USA Career Guide- Agricultural and Food Science Technicians

Education needed to be Agricultural and Food Science Technicians

Agricultural and food science technicians typically need an associate’s degree in animal science or a related field. Technicians who have only a high school diploma typically get more on-the-job training than do those with a college degree.
In the high school it is recommended to take  science and math classes. A solid background in applied chemistry, physics, and math is vital.

Pay of Agricultural and Food Science Technicians

The median annual wage of agricultural and food science technicians was $32,760 in May 2010. The lowest 10 percent earned less than $21,730, and the top 10 percent earned more than $52,600.


Median annual wages of agricultural and food science technicians (May 2010)

Colleges, universities, and professional schools;
state, local, and private $35,020
Dairy product manufacturing $33,930
Scientific research and development services $33,220
Support activities for agriculture and forestry $29,190
Animal slaughtering and processing $26,500
Source: Bureau of Labor Statistics, U.S. Department of Labor, Occupational Outlook Handbook, 2012-13 Edition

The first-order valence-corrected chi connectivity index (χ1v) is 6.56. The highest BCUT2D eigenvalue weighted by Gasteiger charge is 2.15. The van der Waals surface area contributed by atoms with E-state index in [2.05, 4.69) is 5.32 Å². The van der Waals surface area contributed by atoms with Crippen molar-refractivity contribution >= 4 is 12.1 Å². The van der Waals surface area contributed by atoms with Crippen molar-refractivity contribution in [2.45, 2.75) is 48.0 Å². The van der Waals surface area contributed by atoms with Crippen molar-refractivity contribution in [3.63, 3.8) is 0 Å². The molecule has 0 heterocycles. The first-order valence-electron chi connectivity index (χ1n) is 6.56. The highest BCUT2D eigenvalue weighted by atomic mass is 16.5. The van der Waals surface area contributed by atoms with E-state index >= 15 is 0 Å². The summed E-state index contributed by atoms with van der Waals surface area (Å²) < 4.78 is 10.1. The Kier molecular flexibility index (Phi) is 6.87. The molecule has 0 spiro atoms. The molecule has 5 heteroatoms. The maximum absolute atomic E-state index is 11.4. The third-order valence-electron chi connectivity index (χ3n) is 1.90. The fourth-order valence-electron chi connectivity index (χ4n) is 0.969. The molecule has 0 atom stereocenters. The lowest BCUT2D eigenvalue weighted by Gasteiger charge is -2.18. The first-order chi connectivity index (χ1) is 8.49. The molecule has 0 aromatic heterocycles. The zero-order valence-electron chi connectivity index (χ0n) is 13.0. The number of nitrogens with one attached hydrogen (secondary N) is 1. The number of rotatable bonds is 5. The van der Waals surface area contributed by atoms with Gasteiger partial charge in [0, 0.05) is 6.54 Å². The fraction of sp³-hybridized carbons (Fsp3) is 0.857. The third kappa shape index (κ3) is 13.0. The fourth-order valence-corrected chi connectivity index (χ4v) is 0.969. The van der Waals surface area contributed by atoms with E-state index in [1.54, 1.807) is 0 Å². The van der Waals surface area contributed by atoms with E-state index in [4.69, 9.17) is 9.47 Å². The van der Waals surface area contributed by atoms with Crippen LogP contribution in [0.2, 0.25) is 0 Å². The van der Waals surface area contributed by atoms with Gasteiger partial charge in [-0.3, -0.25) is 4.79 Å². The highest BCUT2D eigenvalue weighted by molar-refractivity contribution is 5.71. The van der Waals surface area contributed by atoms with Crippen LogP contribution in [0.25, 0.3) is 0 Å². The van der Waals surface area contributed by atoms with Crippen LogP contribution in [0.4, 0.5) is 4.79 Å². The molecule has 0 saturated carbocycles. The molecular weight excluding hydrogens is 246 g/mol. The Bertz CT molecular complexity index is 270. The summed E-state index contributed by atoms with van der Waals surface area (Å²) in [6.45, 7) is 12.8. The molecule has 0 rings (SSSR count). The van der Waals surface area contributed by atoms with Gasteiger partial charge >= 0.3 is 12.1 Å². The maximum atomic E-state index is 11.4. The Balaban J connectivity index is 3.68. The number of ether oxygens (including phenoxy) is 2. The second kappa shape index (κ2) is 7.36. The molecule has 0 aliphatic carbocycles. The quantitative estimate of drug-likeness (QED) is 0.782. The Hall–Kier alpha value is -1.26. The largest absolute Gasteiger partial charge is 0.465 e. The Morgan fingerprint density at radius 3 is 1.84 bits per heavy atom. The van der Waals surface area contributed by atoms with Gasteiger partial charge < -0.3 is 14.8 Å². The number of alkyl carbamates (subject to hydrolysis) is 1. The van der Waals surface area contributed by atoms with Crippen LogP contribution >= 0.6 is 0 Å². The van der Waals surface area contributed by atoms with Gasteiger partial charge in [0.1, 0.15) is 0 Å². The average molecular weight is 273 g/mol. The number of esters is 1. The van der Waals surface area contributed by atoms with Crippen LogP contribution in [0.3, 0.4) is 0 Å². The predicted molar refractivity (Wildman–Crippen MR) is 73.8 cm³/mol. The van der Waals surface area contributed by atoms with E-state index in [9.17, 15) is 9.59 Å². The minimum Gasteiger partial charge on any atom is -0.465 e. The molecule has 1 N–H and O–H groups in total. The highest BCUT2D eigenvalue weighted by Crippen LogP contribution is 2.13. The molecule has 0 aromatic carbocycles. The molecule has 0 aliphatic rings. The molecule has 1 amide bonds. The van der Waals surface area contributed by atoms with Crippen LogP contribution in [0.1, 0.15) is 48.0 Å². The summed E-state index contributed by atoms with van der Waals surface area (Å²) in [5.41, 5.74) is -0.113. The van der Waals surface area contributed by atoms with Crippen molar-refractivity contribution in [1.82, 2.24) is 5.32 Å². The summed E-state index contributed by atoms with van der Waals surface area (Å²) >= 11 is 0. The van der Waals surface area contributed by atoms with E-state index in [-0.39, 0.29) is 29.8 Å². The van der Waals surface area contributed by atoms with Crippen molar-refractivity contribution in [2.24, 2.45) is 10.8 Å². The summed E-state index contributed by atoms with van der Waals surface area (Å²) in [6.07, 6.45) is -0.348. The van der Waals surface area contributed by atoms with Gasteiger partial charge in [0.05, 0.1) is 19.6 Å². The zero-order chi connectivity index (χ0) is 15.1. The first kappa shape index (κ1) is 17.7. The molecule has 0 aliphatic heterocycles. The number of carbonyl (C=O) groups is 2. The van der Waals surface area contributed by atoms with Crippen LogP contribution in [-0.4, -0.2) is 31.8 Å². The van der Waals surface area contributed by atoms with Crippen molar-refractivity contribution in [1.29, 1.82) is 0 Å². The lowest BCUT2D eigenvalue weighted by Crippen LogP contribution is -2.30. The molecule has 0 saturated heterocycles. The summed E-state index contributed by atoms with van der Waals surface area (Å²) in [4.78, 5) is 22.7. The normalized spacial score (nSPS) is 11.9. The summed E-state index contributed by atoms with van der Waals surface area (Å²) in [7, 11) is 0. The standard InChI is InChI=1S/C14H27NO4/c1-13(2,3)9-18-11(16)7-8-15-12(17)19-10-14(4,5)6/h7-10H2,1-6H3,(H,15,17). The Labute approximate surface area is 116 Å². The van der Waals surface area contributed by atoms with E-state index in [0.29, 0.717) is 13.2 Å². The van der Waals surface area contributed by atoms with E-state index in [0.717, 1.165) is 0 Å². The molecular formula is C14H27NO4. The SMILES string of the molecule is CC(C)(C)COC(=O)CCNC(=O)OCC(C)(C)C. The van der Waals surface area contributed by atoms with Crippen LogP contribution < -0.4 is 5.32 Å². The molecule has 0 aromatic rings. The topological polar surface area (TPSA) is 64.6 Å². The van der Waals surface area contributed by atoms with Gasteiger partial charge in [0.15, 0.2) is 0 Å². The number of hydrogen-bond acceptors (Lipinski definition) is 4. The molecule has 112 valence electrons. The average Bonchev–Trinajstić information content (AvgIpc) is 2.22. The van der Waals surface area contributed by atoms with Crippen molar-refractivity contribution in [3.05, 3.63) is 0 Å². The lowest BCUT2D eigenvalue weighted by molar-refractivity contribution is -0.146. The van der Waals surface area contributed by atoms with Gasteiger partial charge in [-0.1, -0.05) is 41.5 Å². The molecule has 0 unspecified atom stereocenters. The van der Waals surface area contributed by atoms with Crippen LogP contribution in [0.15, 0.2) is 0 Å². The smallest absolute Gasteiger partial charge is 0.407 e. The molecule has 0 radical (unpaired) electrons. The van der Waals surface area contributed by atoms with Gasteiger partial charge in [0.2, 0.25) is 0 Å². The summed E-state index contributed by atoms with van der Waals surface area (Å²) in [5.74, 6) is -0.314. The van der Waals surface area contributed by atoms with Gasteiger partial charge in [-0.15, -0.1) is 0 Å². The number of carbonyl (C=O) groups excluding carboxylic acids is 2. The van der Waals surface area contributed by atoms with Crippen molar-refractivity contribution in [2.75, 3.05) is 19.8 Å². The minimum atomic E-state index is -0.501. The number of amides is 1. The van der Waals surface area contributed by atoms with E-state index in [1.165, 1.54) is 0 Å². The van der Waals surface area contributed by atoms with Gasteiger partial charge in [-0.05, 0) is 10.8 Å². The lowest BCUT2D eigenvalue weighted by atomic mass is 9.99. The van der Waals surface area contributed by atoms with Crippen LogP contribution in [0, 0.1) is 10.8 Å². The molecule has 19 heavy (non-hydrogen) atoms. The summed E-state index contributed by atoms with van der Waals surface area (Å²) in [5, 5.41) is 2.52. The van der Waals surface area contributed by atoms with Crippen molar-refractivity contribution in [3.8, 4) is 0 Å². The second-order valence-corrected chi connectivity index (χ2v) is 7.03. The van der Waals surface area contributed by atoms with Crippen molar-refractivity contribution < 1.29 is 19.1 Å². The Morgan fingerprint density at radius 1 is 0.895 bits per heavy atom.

Job Prospects of Agricultural and Food Science Technicians

Employment of agricultural and food technicians is expected to grow by 7 percent from 2010 to 2020, slower than the average for all occupations. Increased awareness and enforcement of food safety regulations will increase inspection requirements and, therefore, demand for agricultural and food science technicians.
Most growth over the next 10 years is expected to be in federal food inspection jobs. Jobs in private industry will also grow, but at a more modest rate.

Industrial Overview of Agricultural and Food Science Technicians

Agricultural and food science technicians held about 21,300 jobs in 2010. The following industries employed the largest number of agricultural and food science technicians in 2010:

Colleges, universities, and professional schools;
state, local, and private    27%
Support activities for agriculture and forestry    13%
Scientific research and development services    8%
Animal slaughtering and processing    7%
Dairy product manufacturing    5%
Source: Bureau of Labor Statistics, U.S. Department of Labor, Occupational Outlook Handbook, 2012-13 Edition

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